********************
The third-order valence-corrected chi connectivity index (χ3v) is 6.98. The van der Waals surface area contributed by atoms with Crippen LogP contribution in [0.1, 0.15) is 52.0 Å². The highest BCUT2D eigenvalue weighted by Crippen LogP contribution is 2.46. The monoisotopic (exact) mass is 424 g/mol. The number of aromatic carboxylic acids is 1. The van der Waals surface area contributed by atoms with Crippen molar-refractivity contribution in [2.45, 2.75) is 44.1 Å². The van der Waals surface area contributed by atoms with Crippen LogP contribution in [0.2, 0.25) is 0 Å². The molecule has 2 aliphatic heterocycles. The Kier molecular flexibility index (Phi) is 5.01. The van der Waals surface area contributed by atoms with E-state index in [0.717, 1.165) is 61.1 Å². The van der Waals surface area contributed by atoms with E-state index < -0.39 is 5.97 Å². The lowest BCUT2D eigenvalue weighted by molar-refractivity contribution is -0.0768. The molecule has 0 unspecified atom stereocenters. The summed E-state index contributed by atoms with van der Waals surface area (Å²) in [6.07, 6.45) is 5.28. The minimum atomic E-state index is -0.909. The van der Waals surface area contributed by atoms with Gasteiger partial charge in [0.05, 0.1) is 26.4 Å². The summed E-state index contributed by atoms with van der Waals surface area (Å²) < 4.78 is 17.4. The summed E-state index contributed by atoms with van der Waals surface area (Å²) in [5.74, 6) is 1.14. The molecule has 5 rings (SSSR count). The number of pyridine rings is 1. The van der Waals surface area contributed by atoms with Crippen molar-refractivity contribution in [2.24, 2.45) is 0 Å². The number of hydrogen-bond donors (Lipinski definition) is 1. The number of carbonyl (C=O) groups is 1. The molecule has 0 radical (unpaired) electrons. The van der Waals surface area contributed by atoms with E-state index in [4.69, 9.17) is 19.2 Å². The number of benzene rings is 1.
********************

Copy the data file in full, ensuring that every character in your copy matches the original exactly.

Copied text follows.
The third-order valence-corrected chi connectivity index (χ3v) is 6.98. The van der Waals surface area contributed by atoms with Crippen LogP contribution in [0.1, 0.15) is 52.0 Å². The highest BCUT2D eigenvalue weighted by Crippen LogP contribution is 2.46. The monoisotopic (exact) mass is 424 g/mol. The number of aromatic carboxylic acids is 1. The van der Waals surface area contributed by atoms with Crippen molar-refractivity contribution in [2.45, 2.75) is 44.1 Å². The van der Waals surface area contributed by atoms with Crippen LogP contribution in [0.2, 0.25) is 0 Å². The molecule has 2 aliphatic heterocycles. The Kier molecular flexibility index (Phi) is 5.01. The van der Waals surface area contributed by atoms with E-state index in [0.717, 1.165) is 61.1 Å². The van der Waals surface area contributed by atoms with E-state index < -0.39 is 5.97 Å². The lowest BCUT2D eigenvalue weighted by molar-refractivity contribution is -0.0768. The molecule has 0 unspecified atom stereocenters. The summed E-state index contributed by atoms with van der Waals surface area (Å²) in [6.07, 6.45) is 5.28. The minimum atomic E-state index is -0.909. The van der Waals surface area contributed by atoms with Gasteiger partial charge in [0.05, 0.1) is 26.4 Å². The summed E-state index contributed by atoms with van der Waals surface area (Å²) < 4.78 is 17.4. The summed E-state index contributed by atoms with van der Waals surface area (Å²) in [5.74, 6) is 1.14. The molecule has 5 rings (SSSR count). The number of pyridine rings is 1. The van der Waals surface area contributed by atoms with Crippen molar-refractivity contribution in [2.24, 2.45) is 0 Å². The number of hydrogen-bond donors (Lipinski definition) is 1. The number of carbonyl (C=O) groups is 1. The molecule has 0 radical (unpaired) electrons. The van der Waals surface area contributed by atoms with E-state index in [4.69, 9.17) is 19.2 Å². The number of benzene rings is 1.